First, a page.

THE INVESTMENT COLUMN : Buy-back to offset Reuter's pounding Job takes on role as Reuters's comforter

Reuters' chief executive, Peter Job, must have been taking the long view yesterday when he said he did not see the strength of sterling as a problem. But in the short term at least, currency problems are undeniably a worry.

Pre-tax profits for the six months to June were down 3 per cent to pounds 333m, and the pound - which yesterday reached an eight-year high against the mark - was fairly and squarely blamed. Although the company wouldn't put a figure on the damage done by sterling, it said profits were up 12 per cent at a comparable exchange rate, which in effect means the strong pound took a pounds 50m bite out of Reuter's profits.

Reuters can do little except sit it out and hope for better times. Shareholders may be well-advised to do likewise, especially since yesterday's announcement of a pounds 200m share buy-back over the next 12 months. Rob Rowley, finance director, says Reuters has pounds 1.1bn in cash he does not want to accumulate further.

A plan last year to give investors pounds 613m via a special dividend formula was scrapped after the Government shelved related tax benefits. Mr Rowley would not be drawn on whether further cash will be returned to shareholders after this year.

Buy-back or no, there are tough times ahead for Reuters, with the prospect of a slug of additional expenditure over the next few years to combat the threat of the millennium computer time bomb. The company isn't giving estimates for the cost of the problem yet, which could cause a global computer meltdown if software systems fail to recognise the date at the beginning of the year 2000. Mr Rowley does promise more detailed explanations about the scale of the threat at a seminar for shareholders later this year, though. In the meantime, a "millennium compliance programme" has been set up.

Leaving aside millennium and currency gloom, Reuters is still a market leader, and is continuing to enhance its existing product range. The 3,000 series, for example , combining up-to-the minute price information with historical data on shares, bonds and the foreign exchange, has sold well since launch last year, and further developments to the product are being applied. A domestic version has been established in the UK equities market, and a US model is planned.

If the pound continues to make life difficult for the company, there is always the possibility of lifting product prices. These have been held broadly constant for the past five years, but if currency worries persist, it may be something the company will look at.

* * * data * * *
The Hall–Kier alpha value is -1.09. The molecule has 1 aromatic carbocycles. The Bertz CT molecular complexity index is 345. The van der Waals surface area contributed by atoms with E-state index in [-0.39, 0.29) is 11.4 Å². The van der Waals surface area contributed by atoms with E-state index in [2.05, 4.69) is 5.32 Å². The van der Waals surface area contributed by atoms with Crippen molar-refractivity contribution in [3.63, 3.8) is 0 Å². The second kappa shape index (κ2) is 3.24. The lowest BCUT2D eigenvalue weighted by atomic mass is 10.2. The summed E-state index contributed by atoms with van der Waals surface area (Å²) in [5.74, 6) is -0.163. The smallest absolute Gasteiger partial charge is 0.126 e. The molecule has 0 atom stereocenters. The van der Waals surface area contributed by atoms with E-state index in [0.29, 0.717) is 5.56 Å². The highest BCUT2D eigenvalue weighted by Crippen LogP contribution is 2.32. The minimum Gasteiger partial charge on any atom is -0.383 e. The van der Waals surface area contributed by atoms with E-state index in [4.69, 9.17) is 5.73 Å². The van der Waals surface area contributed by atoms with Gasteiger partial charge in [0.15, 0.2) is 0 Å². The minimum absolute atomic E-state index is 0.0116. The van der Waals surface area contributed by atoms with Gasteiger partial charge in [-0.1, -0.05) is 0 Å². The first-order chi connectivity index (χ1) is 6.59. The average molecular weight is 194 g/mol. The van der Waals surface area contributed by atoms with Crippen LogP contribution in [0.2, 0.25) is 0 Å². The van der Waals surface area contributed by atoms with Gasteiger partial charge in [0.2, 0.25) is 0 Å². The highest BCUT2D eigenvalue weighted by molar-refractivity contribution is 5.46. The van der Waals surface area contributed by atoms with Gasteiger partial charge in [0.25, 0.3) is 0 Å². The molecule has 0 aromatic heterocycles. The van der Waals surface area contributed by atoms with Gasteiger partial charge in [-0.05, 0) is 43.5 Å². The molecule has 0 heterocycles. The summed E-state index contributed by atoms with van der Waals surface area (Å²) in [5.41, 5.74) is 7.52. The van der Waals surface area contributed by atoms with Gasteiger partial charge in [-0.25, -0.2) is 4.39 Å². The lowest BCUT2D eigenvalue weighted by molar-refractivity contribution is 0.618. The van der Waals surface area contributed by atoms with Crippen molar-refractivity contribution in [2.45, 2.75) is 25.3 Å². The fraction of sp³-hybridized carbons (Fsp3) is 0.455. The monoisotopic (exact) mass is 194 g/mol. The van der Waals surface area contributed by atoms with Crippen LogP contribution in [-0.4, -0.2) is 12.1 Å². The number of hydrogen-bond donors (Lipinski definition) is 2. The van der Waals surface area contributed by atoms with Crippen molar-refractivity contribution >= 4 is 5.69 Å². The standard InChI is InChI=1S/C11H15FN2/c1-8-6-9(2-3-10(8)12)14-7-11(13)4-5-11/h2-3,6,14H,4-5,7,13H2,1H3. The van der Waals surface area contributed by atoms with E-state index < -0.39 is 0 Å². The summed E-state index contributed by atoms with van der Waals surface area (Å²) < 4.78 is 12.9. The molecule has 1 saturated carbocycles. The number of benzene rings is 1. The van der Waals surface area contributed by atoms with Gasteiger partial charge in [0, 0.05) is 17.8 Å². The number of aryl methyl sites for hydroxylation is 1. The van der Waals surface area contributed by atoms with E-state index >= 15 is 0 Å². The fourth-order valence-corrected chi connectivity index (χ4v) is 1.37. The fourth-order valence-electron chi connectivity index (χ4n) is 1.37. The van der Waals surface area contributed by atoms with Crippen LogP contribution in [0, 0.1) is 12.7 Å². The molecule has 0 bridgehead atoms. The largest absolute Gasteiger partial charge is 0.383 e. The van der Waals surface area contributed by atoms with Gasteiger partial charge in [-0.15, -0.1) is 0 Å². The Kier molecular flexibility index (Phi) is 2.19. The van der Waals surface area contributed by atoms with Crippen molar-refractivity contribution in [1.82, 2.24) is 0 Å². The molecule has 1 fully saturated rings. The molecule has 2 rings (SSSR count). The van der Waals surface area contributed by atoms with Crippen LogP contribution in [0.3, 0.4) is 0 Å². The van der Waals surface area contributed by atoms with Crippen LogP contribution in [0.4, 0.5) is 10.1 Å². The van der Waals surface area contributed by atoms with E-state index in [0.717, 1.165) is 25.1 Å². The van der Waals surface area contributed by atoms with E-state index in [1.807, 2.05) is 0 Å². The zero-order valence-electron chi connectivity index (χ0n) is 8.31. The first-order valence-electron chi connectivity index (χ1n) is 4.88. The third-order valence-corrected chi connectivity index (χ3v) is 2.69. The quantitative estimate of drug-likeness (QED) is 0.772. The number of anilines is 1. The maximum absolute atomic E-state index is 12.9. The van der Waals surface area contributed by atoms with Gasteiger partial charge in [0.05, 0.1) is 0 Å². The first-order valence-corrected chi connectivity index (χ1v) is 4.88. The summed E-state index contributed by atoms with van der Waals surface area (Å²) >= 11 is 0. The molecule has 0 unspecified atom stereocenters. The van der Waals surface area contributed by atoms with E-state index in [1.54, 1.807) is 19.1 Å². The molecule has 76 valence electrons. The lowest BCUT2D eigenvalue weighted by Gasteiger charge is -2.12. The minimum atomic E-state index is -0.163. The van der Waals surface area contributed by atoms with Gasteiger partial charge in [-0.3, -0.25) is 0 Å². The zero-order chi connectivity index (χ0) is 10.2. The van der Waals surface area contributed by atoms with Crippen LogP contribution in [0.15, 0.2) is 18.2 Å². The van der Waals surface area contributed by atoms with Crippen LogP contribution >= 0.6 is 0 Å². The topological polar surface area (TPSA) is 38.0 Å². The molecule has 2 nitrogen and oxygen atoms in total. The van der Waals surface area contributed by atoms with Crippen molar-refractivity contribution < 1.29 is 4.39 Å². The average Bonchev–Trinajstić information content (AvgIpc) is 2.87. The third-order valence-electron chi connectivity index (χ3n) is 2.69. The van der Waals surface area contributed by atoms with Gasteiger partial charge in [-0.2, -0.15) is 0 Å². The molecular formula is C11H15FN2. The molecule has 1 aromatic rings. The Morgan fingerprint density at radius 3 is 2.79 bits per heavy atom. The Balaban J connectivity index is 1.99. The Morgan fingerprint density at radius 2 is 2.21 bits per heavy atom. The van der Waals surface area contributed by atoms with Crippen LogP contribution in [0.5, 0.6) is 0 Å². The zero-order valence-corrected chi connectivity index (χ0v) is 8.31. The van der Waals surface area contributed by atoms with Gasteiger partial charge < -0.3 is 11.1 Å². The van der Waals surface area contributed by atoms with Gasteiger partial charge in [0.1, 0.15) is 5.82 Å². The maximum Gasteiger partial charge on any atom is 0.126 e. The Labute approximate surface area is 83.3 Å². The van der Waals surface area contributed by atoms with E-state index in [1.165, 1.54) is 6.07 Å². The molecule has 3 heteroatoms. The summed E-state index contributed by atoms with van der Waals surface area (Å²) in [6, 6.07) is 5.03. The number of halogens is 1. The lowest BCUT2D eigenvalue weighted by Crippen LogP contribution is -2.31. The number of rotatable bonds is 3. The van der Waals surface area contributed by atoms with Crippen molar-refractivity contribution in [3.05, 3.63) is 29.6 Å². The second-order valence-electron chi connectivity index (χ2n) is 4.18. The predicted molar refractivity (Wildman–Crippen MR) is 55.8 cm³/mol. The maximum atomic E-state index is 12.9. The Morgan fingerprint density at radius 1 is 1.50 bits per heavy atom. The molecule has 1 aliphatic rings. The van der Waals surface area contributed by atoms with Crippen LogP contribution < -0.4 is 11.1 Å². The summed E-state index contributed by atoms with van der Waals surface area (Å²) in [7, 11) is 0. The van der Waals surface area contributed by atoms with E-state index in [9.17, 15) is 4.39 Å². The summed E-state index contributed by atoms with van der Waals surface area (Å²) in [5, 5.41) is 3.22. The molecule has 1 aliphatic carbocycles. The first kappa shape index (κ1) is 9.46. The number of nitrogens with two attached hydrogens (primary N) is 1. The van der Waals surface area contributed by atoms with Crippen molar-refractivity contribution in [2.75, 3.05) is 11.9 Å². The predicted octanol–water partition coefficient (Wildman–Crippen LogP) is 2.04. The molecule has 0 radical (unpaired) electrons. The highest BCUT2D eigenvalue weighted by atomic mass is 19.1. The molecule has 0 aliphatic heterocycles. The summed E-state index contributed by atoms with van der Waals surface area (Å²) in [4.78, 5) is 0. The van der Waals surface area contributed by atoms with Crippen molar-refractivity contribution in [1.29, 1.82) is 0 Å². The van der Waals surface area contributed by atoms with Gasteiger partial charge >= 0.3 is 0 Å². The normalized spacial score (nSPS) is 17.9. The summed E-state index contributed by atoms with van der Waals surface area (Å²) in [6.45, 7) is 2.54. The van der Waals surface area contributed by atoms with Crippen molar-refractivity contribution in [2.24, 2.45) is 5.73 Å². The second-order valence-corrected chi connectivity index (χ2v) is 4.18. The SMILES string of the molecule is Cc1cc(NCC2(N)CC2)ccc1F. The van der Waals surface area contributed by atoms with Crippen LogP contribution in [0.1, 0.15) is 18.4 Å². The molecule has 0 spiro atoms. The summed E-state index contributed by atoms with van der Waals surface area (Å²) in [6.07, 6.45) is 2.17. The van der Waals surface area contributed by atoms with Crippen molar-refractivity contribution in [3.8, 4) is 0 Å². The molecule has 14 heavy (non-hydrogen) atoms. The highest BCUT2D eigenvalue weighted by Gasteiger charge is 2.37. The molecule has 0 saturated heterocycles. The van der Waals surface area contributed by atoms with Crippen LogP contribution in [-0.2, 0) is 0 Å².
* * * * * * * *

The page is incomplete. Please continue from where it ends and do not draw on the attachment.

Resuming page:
Analysts downgraded their forecasts by about 5 per cent after yesterday's results. Current year forecasts for pre-tax profit are around pounds 680m, with about pounds 760m expected next year. That puts the shares, down 11p at 598.5p, on a forward p/e of 21. Worth holding.

Clark looks to regain sparkle

The stock market in its present mood will forgive almost any shortcoming, and cider-maker Matthew Clark and its chief executive Peter Aikens were given an easy ride yesterday.

The results of a disastrous year for the group saw profits slip by 4 per cent to pounds 40.6m, despite turnover ahead by a hefty 26 per cent to pounds 571m in the 12 months to April. The first full-year of Taunton Cider helped hide some of the problems, but a slump in market share from 41 per cent to 37 per cent tells its own story.

The figures confirmed Clark's strategic blunder. The surge in demand for alcopops might explain a standstill in the recent strong growth of demand for cider, but it cannot excuse a 13 per cent drop in the group's sales in a market where total volume fell just 3 per cent last year. The price war with its bitter rival Bulmer's provided a better excuse for a drop in margins, but there is no doubt that Matthew Clark is paying for a serious underspend on promotion at a critical time.

This year it will beef up advertising spend from pounds 2m to pounds 9m, including pounds 6m on Blackthorn cider, making it one of the UK's top half-dozen promoted drink brands, and pounds 2m on Diamond White. But the company was not pretending that things will get better quickly, business development director Peter Huntley admitted yesterday.

Much depends on the outcome of the government inquiry into taxation on high strength drinks like premium ciders, on a continuing truce in the price war and on how quickly a resumption of advertising spend leads to a fresh growth in sales. Results may not come through for one or two years yet.

Profits from non-cider brands (Strathmore mineral water, Stowells wines, Stone's Ginger Wine and Miller Draft beer) equalled cider profits last year, and the wholesale drinks business is doing well. Analysts expect them to outperform cider again in the current year and help maintain group profits at around pounds 40m.

The shares, which hit 700p a year ago, rose 4p to 246.5p yesterday, where they stand on eight times prospective earnings of 31p. Some time in the next 12 months they will be cheap, but the moment has not yet arrived.

Bullough profits by slimming down

Bullough, the mini-conglomerate, has been through the wars of late, mainly due to its troublesome former subsidiary Atal, a French furniture manufacturer. Atal was ditched in January, along with its annual losses of pounds 5m, as part of a widescale restructuring which has seen Bullough's 27 main subsidiaries slimmed down to 15 over the past nine months or so. The relief was palpable yesterday.

Results showed pre-tax profits soaring from pounds 4.23m to pounds 11.1m in the six months to April. The stock market applauded with a 2.5p rise in the shares to 95p, still a long way short of the 190p high struck in 1995.